The human tendency to hop aboard the forethought train has served our ancestors well. Back in our caveman days, we needed to strategize our own safety, prevent against surprise sabre-tooth tiger attacks, and forage our food for the upcoming winter.
Fast forward to the era of smart phones, convenience stores, and Cheez Wiz…..and things look a little less…..life or death. Yet our brains haven’t quite caught up. And we’re still very much in self-preservation mode.
I would hedge my bets that even in this day and age, most of us choose anxiety more often than we choose eager anticipation. Some ancient instinct that refuses to unclench its grip from our minds.
And yet, “the moment before” things happen doesn't have to be a scary place. In fact, is it not equally plausible that things will go well, as it is that they go horribly wrong?
Why then, in this time and place, do we continually choose “worst case scenario” thinking? Why do our brains neeeeeeed to come up with a story at all?
Just the other day, I was at the ballet with my daughter, Clara. It was her very first time at The Nutcracker, and she was dressed to the nines in her pink tutu….high on candy canes and chocolate kisses from her Christmas stocking. On our way up to the balcony, we were handed our program, and as we flipped through it, I saw the long-winded synopsis of the ballet we were about to see.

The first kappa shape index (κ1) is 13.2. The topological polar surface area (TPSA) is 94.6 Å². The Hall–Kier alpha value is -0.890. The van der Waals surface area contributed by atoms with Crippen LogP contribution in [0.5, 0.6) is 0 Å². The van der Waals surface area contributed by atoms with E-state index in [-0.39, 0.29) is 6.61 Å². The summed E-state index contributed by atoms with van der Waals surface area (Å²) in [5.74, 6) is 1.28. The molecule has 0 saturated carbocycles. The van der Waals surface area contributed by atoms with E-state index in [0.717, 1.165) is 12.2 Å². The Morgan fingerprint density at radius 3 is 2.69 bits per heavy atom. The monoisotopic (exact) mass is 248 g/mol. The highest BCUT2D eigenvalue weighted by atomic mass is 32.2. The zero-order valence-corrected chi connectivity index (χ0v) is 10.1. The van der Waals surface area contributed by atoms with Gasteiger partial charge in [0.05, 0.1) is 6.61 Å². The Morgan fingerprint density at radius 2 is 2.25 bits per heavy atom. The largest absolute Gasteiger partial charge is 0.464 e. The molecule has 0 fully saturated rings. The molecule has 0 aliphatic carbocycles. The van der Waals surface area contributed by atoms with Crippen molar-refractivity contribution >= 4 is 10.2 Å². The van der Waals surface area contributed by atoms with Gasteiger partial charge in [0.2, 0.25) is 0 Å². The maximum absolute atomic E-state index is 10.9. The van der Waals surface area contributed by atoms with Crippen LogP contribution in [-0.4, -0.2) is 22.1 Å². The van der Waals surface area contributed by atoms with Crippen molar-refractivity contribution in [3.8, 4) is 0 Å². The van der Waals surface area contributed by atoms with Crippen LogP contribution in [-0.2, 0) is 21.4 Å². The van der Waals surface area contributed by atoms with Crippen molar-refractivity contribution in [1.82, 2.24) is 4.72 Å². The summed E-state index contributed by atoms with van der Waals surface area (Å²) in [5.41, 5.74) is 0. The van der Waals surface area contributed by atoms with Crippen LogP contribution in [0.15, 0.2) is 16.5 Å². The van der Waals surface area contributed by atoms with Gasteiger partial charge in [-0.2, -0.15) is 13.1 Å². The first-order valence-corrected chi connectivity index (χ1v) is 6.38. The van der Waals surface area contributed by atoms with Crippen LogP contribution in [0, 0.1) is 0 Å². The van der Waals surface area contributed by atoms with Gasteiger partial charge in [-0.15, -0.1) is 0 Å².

Huh. I thought to myself. Do I read it to her, so she can follow along with the story as it unfolds…..or do I just let her experience the ballet without any preconceptions? I chose not to read it to her. And instead, I just let it all come as a surprise.
She loved every minute of it. And when it was over, as we shuffled to our car amidst the sea of little girls with big dreams to become ballerinas one day….I started to think about the ways that I try to write a synopsis of my life, before it happens…..just so I can feel a little less….caught off guard.